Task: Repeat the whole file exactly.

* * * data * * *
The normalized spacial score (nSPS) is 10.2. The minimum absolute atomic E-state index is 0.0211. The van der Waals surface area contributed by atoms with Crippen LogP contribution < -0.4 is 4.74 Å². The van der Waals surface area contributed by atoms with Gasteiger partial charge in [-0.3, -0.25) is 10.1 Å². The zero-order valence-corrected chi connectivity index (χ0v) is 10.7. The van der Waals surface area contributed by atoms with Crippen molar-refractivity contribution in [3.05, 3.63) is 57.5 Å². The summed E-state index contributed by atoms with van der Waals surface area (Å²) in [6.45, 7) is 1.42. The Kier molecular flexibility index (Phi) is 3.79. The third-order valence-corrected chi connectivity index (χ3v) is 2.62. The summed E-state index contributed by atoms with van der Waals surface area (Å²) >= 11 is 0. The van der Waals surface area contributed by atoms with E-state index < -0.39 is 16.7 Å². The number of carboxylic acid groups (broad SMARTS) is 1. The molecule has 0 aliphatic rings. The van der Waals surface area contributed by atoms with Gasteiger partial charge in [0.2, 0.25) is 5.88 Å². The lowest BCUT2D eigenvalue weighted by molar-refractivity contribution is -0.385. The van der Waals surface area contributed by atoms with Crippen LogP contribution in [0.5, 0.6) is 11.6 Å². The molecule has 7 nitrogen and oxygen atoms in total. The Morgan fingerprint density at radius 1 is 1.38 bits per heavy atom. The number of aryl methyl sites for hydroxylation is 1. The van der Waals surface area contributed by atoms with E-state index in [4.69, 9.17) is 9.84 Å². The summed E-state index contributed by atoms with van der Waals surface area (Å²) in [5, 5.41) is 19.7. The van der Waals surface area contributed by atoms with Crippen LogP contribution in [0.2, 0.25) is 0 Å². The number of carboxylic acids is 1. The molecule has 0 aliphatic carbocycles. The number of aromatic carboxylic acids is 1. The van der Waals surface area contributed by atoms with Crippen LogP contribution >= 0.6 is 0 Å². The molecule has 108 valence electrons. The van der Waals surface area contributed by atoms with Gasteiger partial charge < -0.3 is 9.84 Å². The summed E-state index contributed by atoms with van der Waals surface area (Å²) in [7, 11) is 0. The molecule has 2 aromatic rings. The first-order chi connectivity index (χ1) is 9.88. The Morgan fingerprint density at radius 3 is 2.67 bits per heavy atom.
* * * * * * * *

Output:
The normalized spacial score (nSPS) is 10.2. The minimum absolute atomic E-state index is 0.0211. The van der Waals surface area contributed by atoms with Crippen LogP contribution < -0.4 is 4.74 Å². The van der Waals surface area contributed by atoms with Gasteiger partial charge in [-0.3, -0.25) is 10.1 Å². The zero-order valence-corrected chi connectivity index (χ0v) is 10.7. The van der Waals surface area contributed by atoms with Crippen molar-refractivity contribution in [3.05, 3.63) is 57.5 Å². The summed E-state index contributed by atoms with van der Waals surface area (Å²) in [6.45, 7) is 1.42. The Kier molecular flexibility index (Phi) is 3.79. The third-order valence-corrected chi connectivity index (χ3v) is 2.62. The summed E-state index contributed by atoms with van der Waals surface area (Å²) >= 11 is 0. The van der Waals surface area contributed by atoms with E-state index < -0.39 is 16.7 Å². The number of carboxylic acid groups (broad SMARTS) is 1. The molecule has 0 aliphatic rings. The van der Waals surface area contributed by atoms with Gasteiger partial charge in [0.2, 0.25) is 5.88 Å². The lowest BCUT2D eigenvalue weighted by molar-refractivity contribution is -0.385. The van der Waals surface area contributed by atoms with Crippen LogP contribution in [0.5, 0.6) is 11.6 Å². The molecule has 7 nitrogen and oxygen atoms in total. The Morgan fingerprint density at radius 1 is 1.38 bits per heavy atom. The number of aryl methyl sites for hydroxylation is 1. The van der Waals surface area contributed by atoms with E-state index in [4.69, 9.17) is 9.84 Å². The summed E-state index contributed by atoms with van der Waals surface area (Å²) in [5, 5.41) is 19.7. The van der Waals surface area contributed by atoms with Crippen LogP contribution in [0.2, 0.25) is 0 Å². The number of carboxylic acids is 1. The molecule has 0 aliphatic carbocycles. The number of aromatic carboxylic acids is 1. The van der Waals surface area contributed by atoms with Crippen LogP contribution >= 0.6 is 0 Å². The molecule has 108 valence electrons. The van der Waals surface area contributed by atoms with Gasteiger partial charge < -0.3 is 9.84 Å². The summed E-state index contributed by atoms with van der Waals surface area (Å²) in [7, 11) is 0. The molecule has 2 aromatic rings. The first-order chi connectivity index (χ1) is 9.88. The Morgan fingerprint density at radius 3 is 2.67 bits per heavy atom.